Comparing OOXML and ODF

Rob Weir made a simple comparison between Microsoft’s OOXML and the current ISO standard ODF [via Truth Happens]. Both of these are file formats used when saving documents from office suite applications (e.g. MS Office 2007 saves in .docx format, OO.o Writer saves in .odt format). The purpose of having an open standard format is so that when someone creates a document using one application, it can be successfully opened and edited using a different application. Although ODF is the current standard set by an independent international organization, Microsoft is pushing to make their OOXML “another standard”.

5 thoughts on “Comparing OOXML and ODF

  1. Ew, the OOXML formatting instructions were ugly. I don’t think it should be an open standard (at least not the way it is now) but I do hope that, assuming OOXML ever is technically eligible to be considered as an open format, it isn’t rejected just because it’s Microsoft.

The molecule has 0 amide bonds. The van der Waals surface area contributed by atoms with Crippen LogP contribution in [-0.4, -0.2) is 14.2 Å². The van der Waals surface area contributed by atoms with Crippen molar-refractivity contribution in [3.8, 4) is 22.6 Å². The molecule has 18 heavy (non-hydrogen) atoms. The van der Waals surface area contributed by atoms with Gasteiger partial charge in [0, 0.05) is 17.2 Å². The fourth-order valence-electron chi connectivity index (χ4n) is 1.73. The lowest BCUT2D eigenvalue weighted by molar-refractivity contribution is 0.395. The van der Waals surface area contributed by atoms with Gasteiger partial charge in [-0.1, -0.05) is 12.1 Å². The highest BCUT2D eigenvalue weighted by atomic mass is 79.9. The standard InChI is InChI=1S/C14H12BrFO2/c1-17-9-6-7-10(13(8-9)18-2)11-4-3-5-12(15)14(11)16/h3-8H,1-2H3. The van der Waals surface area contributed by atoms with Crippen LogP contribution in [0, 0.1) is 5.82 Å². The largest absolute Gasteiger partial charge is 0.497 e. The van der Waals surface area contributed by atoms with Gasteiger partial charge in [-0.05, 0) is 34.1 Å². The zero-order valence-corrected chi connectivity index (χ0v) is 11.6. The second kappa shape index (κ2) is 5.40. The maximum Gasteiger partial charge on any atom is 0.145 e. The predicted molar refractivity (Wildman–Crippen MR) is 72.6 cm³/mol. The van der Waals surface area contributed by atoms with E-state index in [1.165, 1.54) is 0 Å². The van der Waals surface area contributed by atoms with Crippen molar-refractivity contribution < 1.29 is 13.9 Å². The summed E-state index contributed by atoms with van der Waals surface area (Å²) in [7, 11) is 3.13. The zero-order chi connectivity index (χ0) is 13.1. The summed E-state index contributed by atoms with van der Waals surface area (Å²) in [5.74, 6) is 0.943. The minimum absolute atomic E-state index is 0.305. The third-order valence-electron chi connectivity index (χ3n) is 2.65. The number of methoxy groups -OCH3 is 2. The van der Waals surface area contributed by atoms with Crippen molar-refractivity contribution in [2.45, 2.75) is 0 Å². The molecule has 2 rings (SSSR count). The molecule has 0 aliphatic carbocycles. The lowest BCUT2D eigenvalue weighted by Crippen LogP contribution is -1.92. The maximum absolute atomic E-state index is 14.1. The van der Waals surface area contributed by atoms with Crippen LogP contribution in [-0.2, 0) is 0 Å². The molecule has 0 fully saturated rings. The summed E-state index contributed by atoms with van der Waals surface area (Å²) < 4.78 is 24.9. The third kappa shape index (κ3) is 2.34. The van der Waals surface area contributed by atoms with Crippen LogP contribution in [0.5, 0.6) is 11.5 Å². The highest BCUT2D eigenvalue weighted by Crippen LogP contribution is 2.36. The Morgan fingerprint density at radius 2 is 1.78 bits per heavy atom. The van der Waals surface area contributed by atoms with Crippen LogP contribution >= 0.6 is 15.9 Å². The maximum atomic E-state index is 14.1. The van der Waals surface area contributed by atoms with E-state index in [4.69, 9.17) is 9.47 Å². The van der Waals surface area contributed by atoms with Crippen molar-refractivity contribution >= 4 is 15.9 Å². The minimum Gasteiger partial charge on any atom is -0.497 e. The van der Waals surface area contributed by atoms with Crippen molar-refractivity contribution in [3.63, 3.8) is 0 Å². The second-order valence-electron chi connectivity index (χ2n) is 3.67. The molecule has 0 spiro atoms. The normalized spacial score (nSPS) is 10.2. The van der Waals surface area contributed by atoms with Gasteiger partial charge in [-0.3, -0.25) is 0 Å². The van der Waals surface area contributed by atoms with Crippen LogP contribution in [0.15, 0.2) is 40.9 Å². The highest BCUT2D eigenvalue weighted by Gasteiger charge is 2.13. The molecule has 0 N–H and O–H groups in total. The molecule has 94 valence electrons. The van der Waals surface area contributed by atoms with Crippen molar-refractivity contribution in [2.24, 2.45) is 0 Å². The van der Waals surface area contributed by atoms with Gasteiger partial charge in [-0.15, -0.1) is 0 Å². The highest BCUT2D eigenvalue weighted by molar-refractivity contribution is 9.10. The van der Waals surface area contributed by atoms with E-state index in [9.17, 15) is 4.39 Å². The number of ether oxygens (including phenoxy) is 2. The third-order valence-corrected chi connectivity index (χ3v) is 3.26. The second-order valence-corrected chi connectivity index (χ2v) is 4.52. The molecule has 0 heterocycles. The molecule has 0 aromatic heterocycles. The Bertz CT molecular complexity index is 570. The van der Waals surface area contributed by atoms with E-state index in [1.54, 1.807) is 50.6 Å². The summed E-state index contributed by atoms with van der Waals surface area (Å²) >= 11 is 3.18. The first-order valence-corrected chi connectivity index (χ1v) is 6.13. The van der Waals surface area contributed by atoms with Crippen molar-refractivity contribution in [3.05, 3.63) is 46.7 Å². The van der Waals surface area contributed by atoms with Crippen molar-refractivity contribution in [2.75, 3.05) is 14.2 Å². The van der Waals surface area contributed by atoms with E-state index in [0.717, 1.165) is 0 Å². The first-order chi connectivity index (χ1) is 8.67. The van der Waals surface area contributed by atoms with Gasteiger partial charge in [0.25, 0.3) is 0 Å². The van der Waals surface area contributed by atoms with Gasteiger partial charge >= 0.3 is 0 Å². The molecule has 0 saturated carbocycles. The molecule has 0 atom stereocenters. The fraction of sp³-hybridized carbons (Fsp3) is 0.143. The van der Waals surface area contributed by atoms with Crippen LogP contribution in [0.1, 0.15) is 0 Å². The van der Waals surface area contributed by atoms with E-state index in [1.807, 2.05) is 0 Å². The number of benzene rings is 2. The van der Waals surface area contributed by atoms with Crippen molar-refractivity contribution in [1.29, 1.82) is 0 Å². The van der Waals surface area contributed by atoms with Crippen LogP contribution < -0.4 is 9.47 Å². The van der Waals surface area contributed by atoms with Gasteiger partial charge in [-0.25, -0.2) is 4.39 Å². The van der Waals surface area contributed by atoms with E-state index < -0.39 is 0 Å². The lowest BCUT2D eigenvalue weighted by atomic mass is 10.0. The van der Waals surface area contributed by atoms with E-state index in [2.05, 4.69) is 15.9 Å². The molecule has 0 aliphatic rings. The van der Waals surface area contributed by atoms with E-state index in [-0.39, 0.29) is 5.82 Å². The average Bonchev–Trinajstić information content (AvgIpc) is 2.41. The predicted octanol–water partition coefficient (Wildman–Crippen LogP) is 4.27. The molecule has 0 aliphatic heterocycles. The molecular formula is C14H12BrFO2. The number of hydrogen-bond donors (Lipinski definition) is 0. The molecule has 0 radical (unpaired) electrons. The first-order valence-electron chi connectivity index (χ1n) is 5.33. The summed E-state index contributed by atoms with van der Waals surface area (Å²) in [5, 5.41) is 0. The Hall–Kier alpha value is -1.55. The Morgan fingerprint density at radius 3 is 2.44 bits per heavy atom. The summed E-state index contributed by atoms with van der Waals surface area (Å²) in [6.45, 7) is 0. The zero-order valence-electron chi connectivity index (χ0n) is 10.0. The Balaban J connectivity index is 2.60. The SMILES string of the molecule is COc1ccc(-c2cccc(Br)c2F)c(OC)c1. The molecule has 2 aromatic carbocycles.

2. I think the funniest part is that MS couldn’t even keep it’s standard between it’s own programs. Doing something like changing the color of text requires using 3 different XML entries depending on whether you’re in a spreadsheet or a text document. They’re all the same in OO.o no matter if your in a spreadsheet or a text document.

    And I do agree that a standard shouldn’t be thrown out just b/c it’s developed by MS. I just feel that the rules shouldn’t be bent for them just because a lot of people use their product. Plus they need to fully comply with their own standard and abide by it, even if the community wants to tweak it.

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